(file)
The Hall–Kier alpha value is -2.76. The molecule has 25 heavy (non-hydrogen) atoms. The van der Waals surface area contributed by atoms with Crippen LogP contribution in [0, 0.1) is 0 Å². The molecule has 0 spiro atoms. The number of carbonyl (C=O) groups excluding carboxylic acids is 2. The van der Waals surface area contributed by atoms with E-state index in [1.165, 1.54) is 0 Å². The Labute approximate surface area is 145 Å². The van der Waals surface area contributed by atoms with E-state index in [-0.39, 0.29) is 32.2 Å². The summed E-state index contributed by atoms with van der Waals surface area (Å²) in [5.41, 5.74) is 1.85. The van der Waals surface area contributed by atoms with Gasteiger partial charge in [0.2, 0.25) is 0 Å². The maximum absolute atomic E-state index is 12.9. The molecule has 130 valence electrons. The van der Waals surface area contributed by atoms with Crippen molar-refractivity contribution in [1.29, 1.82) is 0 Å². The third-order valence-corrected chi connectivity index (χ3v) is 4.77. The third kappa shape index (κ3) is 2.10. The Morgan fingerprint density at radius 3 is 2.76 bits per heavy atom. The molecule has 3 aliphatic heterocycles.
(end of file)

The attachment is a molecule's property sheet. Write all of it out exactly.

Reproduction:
The Hall–Kier alpha value is -2.76. The molecule has 25 heavy (non-hydrogen) atoms. The van der Waals surface area contributed by atoms with Crippen LogP contribution in [0, 0.1) is 0 Å². The molecule has 0 spiro atoms. The number of carbonyl (C=O) groups excluding carboxylic acids is 2. The van der Waals surface area contributed by atoms with E-state index in [1.165, 1.54) is 0 Å². The Labute approximate surface area is 145 Å². The van der Waals surface area contributed by atoms with E-state index in [-0.39, 0.29) is 32.2 Å². The summed E-state index contributed by atoms with van der Waals surface area (Å²) in [5.41, 5.74) is 1.85. The van der Waals surface area contributed by atoms with Gasteiger partial charge in [0.2, 0.25) is 0 Å². The maximum absolute atomic E-state index is 12.9. The molecule has 130 valence electrons. The van der Waals surface area contributed by atoms with Crippen molar-refractivity contribution in [1.29, 1.82) is 0 Å². The third-order valence-corrected chi connectivity index (χ3v) is 4.77. The third kappa shape index (κ3) is 2.10. The Morgan fingerprint density at radius 3 is 2.76 bits per heavy atom. The molecule has 3 aliphatic heterocycles.